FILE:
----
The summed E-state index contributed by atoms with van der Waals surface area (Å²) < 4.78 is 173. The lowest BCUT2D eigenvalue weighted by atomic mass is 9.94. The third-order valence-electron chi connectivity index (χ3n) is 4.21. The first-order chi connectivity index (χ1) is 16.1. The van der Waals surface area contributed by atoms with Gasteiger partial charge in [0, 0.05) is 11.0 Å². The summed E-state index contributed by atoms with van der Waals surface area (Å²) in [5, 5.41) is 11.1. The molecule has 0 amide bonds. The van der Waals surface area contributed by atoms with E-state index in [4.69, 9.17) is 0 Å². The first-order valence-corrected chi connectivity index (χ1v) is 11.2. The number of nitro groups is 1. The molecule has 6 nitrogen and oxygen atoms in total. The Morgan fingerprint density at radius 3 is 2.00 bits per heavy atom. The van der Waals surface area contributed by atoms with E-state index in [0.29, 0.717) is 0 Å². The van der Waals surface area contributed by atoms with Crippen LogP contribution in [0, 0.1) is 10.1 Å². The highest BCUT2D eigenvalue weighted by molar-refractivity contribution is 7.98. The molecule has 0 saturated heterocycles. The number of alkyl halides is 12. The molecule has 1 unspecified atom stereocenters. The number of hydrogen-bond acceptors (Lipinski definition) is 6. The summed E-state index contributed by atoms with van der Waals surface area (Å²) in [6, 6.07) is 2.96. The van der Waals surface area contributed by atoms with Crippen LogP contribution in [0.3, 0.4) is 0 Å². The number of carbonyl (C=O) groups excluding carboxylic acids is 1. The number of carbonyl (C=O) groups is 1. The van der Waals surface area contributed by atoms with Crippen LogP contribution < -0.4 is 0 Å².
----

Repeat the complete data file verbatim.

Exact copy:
The summed E-state index contributed by atoms with van der Waals surface area (Å²) < 4.78 is 173. The lowest BCUT2D eigenvalue weighted by atomic mass is 9.94. The third-order valence-electron chi connectivity index (χ3n) is 4.21. The first-order chi connectivity index (χ1) is 16.1. The van der Waals surface area contributed by atoms with Gasteiger partial charge in [0, 0.05) is 11.0 Å². The summed E-state index contributed by atoms with van der Waals surface area (Å²) in [5, 5.41) is 11.1. The molecule has 0 amide bonds. The van der Waals surface area contributed by atoms with E-state index in [4.69, 9.17) is 0 Å². The first-order valence-corrected chi connectivity index (χ1v) is 11.2. The number of nitro groups is 1. The molecule has 6 nitrogen and oxygen atoms in total. The Morgan fingerprint density at radius 3 is 2.00 bits per heavy atom. The van der Waals surface area contributed by atoms with E-state index in [0.29, 0.717) is 0 Å². The van der Waals surface area contributed by atoms with Crippen LogP contribution in [0, 0.1) is 10.1 Å². The highest BCUT2D eigenvalue weighted by molar-refractivity contribution is 7.98. The molecule has 0 saturated heterocycles. The number of alkyl halides is 12. The molecule has 1 unspecified atom stereocenters. The number of hydrogen-bond acceptors (Lipinski definition) is 6. The summed E-state index contributed by atoms with van der Waals surface area (Å²) in [6, 6.07) is 2.96. The van der Waals surface area contributed by atoms with Crippen LogP contribution in [0.3, 0.4) is 0 Å². The number of carbonyl (C=O) groups excluding carboxylic acids is 1. The number of carbonyl (C=O) groups is 1. The van der Waals surface area contributed by atoms with Crippen LogP contribution < -0.4 is 0 Å².